I think he did more than just slapping the player on the helmet..


I think Moss"s helmet got pulled off on that play and the corner ended up on the ground or something like that. Moss was throwing punches at the corner who still had his helmet on.

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Postby Deadskins » Mon May 07, 2012 12:49 pm

Countertrey wrote:
Deadskins wrote:
Countertrey wrote:
Deadskins wrote:The bump and run isn't illegal. They shortened the distance (from 10 yards to five) where contact is legal, but bump and run coverage is alive and well.


As a [a practical matter, the bump and run is illegal. In the old days, the CB would engage at the line of scrimmage, and would become an anchor for the receiver to have to deal with for a full 10 yards. That extra 5 yards was huge. You can't possibly recall how effective it was. Bump and run does not currently exist. Those of us who watched the game in the 60's and 70's know this.

I watched in the '60s and '70s (though probably didn't really understand what I was watching in the '60s), but I also remember a couple of years back when a G-strings corner took Moss completely out of the game. He got so frustrated he eventually slapped the player on the helmet and drew a 15-yard, unsportsmanlike penalty. Just because you don't see it much in today's game doesn't mean it's illegal. I will grant you that the extra five yards makes a huge difference, though.


Again, as a practical matter, the CB basically has 3-4 yards in which he can hit the receiver. Anything beyond that is a flag. This means that you will generally get ONE shot at a receiver. What was done to Moss is EXTREMELY rare these days... and, really, only applies to very small receivers. You really don't dare engage mose receivers like that, because you may not be able to disengage at 5 yards.... with means a flag.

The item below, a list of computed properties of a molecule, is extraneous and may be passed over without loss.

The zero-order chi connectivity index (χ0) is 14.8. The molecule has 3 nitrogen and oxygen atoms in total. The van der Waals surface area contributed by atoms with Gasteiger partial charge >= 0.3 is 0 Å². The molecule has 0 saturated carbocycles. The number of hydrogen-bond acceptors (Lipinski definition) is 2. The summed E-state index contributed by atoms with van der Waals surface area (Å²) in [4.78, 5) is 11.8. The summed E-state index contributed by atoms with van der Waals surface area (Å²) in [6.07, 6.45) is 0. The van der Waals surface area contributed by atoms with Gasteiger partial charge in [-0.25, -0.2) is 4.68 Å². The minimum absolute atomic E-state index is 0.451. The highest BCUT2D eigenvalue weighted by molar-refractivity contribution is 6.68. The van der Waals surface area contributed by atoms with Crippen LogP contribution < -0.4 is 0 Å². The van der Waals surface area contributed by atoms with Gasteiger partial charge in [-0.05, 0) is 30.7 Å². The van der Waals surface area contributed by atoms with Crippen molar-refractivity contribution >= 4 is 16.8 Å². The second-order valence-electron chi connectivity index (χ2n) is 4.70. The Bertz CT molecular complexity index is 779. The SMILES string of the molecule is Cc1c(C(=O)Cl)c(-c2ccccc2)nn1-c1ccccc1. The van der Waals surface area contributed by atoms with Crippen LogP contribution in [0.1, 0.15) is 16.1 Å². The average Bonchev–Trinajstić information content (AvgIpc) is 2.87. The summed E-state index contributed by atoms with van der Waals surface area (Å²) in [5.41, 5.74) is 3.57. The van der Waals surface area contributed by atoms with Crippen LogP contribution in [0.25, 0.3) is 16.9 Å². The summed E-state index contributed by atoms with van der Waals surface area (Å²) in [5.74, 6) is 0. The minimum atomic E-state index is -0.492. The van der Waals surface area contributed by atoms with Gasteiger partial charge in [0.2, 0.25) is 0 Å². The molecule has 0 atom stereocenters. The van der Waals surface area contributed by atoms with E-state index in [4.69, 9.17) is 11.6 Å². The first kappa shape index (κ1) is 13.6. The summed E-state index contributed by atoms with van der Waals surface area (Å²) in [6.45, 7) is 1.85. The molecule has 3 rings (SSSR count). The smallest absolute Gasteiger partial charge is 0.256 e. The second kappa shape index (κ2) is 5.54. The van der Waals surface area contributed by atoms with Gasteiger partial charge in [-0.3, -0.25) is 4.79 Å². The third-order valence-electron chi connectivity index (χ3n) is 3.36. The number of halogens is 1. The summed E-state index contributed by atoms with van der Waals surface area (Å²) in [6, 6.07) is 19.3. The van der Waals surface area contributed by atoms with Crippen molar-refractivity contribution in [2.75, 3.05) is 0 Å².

The bottom line is, this rule change had a huge impact on the game. While not "technically" making the tactic illegal, as a practical matter, it made the tactic pointless, with some rare exceptions. Clearly, the Giants identified that it would work on 'tana on that occasion... note that it has not worked since. 'tana apparently got coached up on defeating it... else, it would have become the book on neutralizing Moss.

I can agree with everything you're saying but I also think that there are other factors involved rather than just the extra five yards. I think Deion Sanders lack of physicality, leading to the term "cover corner," and glorifying his style of play had as much to do with the change. Corners just aren't cut from the same cloth in today's game. They are all looking to get by on their speed and ability to stay close to the receiver and break on the ball after it's thrown. It's rare for one to offer run support like they did back in the day.
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Postby Countertrey » Mon May 07, 2012 3:06 pm

I hear you. But, the change was the direct result of a rule change in the mid 1970's... had nothing to do with Deion. It was a deliberate attempt to increase big plays. The reality is, corners who thrived in the bump and run tended to be akin to a wrecking ball in comparison to Deion's tack hammer. They were nasty, relatively non-athletic (in comparison), and grumpy. Some were fast... but many made up for a lack of speed with a bad attitude. The game lost a lot when these players were made obsolete.

Reed Doughty, for example, would have made an excellent bump and run corner, where attention to detail and pure tenacity trumped athleticism. Today, he's just a guy that the team can't seem to cut, no matter how badly they want to.